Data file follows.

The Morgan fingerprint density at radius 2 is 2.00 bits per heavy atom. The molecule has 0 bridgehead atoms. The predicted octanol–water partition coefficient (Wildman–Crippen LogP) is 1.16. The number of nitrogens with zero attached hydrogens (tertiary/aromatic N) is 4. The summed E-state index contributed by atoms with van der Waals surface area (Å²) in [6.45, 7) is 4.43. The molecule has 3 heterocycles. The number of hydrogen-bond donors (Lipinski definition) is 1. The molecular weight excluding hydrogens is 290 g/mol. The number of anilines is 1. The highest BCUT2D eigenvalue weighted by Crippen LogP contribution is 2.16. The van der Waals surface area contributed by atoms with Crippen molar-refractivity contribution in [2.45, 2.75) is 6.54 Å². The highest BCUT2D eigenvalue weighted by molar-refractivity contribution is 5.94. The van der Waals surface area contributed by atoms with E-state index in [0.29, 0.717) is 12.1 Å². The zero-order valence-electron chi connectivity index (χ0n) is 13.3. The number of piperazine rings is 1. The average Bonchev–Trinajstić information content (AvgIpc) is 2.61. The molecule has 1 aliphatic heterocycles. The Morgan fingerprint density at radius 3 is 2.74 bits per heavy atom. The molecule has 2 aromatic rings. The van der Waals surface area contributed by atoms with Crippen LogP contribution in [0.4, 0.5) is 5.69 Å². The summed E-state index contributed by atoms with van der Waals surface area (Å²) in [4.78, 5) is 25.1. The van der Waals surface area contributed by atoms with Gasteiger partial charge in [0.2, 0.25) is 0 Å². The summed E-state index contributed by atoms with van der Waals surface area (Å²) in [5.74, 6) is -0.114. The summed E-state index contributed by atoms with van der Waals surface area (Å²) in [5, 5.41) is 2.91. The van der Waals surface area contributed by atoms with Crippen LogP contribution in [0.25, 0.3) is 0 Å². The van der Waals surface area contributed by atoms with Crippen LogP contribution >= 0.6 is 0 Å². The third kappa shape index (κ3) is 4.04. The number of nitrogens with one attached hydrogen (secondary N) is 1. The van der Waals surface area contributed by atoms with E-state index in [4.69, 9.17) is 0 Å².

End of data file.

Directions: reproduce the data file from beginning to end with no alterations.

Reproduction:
The Morgan fingerprint density at radius 2 is 2.00 bits per heavy atom. The molecule has 0 bridgehead atoms. The predicted octanol–water partition coefficient (Wildman–Crippen LogP) is 1.16. The number of nitrogens with zero attached hydrogens (tertiary/aromatic N) is 4. The summed E-state index contributed by atoms with van der Waals surface area (Å²) in [6.45, 7) is 4.43. The molecule has 3 heterocycles. The number of hydrogen-bond donors (Lipinski definition) is 1. The molecular weight excluding hydrogens is 290 g/mol. The number of anilines is 1. The highest BCUT2D eigenvalue weighted by Crippen LogP contribution is 2.16. The van der Waals surface area contributed by atoms with Crippen molar-refractivity contribution in [2.45, 2.75) is 6.54 Å². The highest BCUT2D eigenvalue weighted by molar-refractivity contribution is 5.94. The van der Waals surface area contributed by atoms with E-state index in [0.29, 0.717) is 12.1 Å². The zero-order valence-electron chi connectivity index (χ0n) is 13.3. The number of piperazine rings is 1. The average Bonchev–Trinajstić information content (AvgIpc) is 2.61. The molecule has 1 aliphatic heterocycles. The Morgan fingerprint density at radius 3 is 2.74 bits per heavy atom. The molecule has 2 aromatic rings. The van der Waals surface area contributed by atoms with Crippen LogP contribution in [0.4, 0.5) is 5.69 Å². The summed E-state index contributed by atoms with van der Waals surface area (Å²) in [4.78, 5) is 25.1. The van der Waals surface area contributed by atoms with Gasteiger partial charge in [0.2, 0.25) is 0 Å². The summed E-state index contributed by atoms with van der Waals surface area (Å²) in [5.74, 6) is -0.114. The summed E-state index contributed by atoms with van der Waals surface area (Å²) in [5, 5.41) is 2.91. The van der Waals surface area contributed by atoms with Crippen LogP contribution in [0.25, 0.3) is 0 Å². The van der Waals surface area contributed by atoms with Crippen LogP contribution >= 0.6 is 0 Å². The third kappa shape index (κ3) is 4.04. The number of nitrogens with one attached hydrogen (secondary N) is 1. The van der Waals surface area contributed by atoms with E-state index in [4.69, 9.17) is 0 Å².